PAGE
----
Renewable Farming

A sound statistical reason to consider transitioning toward non-GMO crops

A new consumer analysis published by the Agricultural & Applied Economics Association shows that retail food consumers will pay almost exactly the same price premium for “Non-GMO Certified” apples as they will for “USDA Organic” apples. 

Nov. 7, 2017    By Jerry Carlson — That’s just one highlight of the analysis of the study in which more than 1,100 people were asked what they’d pay for a pound of apples or a pack of granola bars. It documented that the surveyed consumers attach virtually the same health benefit to “Non-GMO” as they do “Organic.”

A second key finding shows that the genetic engineering industry really knew what they were doing when they lobbied for a federal “GMO labeling” law which allowed food retailers to camouflage GMO content behind a QR code on the label. With only a QR (“Quick Response”) code versus a clear written statement of GMO content,  a food shopper must scan the QR image with a smartphone, visit the manufacturer’s website and read the manufacturer’s disclosures about the product.


Quick Response code example

The researchers compared what price consumers would pay for apples or granola labeled clearly with a written statement such as “This product contains genetically engineered ingredients,” versus the same products with only the QR code disclosure. Answer: For apples, buyers were willing to pay about 35 cents per pound more if the label displayed only a QR code, versus a clear written statement of GMO content. Put more bluntly, the designation “Contains genetically engineered ingredients” imposes a severe discount at the retail display. Certainly, the U.S. food industry already knew that. The national labeling law also prohibits the states from enacting their own GMO labeling requirements.

Another fascinating fact: The researchers who conducted and published this study are based at Purdue University and the University of Florida. Both institutions are powerful supporters of transgenic crop technology, and the support to those universities from biotech corporations is mutual. The authors are University of Florida assistant professor of food and resource economics Brandon McFadden, and Purdue University agricultural economics department head Jayson Lusk. A news release describes their effort as “research on the best ways to communicate whether a product has genetically modified ingredients.”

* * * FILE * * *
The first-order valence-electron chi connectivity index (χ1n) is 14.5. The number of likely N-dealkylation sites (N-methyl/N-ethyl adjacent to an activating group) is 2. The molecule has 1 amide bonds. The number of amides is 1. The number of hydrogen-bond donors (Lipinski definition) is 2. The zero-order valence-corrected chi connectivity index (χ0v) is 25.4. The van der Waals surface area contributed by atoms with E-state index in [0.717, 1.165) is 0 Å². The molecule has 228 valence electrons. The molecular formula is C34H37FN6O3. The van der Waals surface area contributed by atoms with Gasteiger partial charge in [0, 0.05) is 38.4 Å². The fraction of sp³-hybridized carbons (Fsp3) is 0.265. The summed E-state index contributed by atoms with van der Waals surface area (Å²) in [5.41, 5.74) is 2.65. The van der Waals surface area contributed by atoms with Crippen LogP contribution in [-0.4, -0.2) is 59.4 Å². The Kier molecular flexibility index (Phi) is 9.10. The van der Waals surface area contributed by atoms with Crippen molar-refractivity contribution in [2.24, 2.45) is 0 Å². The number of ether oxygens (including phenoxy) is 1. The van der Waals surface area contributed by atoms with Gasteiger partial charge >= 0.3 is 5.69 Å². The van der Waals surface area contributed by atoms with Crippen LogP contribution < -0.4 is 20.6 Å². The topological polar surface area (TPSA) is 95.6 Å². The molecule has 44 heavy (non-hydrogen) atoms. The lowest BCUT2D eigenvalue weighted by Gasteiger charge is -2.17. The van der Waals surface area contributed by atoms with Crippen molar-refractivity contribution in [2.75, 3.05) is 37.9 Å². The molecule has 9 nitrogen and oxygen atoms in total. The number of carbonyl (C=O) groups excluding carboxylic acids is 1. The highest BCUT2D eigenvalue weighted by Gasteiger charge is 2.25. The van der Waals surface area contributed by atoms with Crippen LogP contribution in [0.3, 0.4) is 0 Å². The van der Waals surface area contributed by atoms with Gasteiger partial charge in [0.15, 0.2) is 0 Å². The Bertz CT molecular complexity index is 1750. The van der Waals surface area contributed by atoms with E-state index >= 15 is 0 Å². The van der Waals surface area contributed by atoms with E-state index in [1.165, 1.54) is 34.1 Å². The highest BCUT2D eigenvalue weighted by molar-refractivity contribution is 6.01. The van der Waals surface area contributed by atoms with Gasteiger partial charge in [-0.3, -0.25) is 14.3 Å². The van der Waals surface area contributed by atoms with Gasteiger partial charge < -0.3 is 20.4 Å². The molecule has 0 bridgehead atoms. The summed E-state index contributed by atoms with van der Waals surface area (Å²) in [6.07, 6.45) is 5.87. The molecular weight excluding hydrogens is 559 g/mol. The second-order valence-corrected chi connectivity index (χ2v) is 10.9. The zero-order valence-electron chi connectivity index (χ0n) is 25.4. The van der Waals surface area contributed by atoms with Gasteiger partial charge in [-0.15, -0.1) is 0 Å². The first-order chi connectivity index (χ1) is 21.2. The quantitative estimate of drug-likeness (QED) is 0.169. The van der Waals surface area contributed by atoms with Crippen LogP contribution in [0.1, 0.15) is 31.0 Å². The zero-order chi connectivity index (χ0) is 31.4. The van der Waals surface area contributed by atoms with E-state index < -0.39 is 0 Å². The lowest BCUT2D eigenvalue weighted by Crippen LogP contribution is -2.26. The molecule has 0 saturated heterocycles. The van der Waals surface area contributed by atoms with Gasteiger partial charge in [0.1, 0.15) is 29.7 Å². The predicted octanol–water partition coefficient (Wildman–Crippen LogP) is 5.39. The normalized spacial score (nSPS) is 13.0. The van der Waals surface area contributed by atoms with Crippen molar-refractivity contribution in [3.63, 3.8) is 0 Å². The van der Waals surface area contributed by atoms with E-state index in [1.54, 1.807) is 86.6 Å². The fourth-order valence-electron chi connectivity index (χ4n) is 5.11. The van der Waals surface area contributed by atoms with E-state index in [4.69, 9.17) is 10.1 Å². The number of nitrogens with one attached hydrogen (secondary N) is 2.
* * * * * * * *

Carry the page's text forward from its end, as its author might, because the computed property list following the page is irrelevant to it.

I can’t fathom why such a disclosure on a label should be so difficult that the sophisticated food industry needs research to make such a simple disclosure clear, instantly, without an online search. The authors reason, based on the severe price penalty imposed by a simple written GMO label, that the QR codes are seldom scanned before purchase. The QR escape hatch was highly effective and beneficial for the biotech industry.

The relevant fact for farmers is that consumers are catching on, fairly quickly, and finding ways to express their preferences for non-GMO foods. If you can grow for the certified non-GMO designation, that appears—at the retail level—to have almost the same value as organic. It could take a while for the volume of non-GMO labeled sales to accelerate, but there’s a good chance that non-GMO premiums for commodities like corn and soybeans could widen again. Growers who are ready can tap those margins. Wider cost-price margins are more critical than ever at current commodity prices.

The online version of the publication, Produce Retailer, has a summary of the study at this link

An abstract of the study is available on the Oxford Academic presentation of the journal, “Applied Economic Perspectives and Policy.” For $42, you can buy 24-hour online access to the paper at the link shown in this paragraph.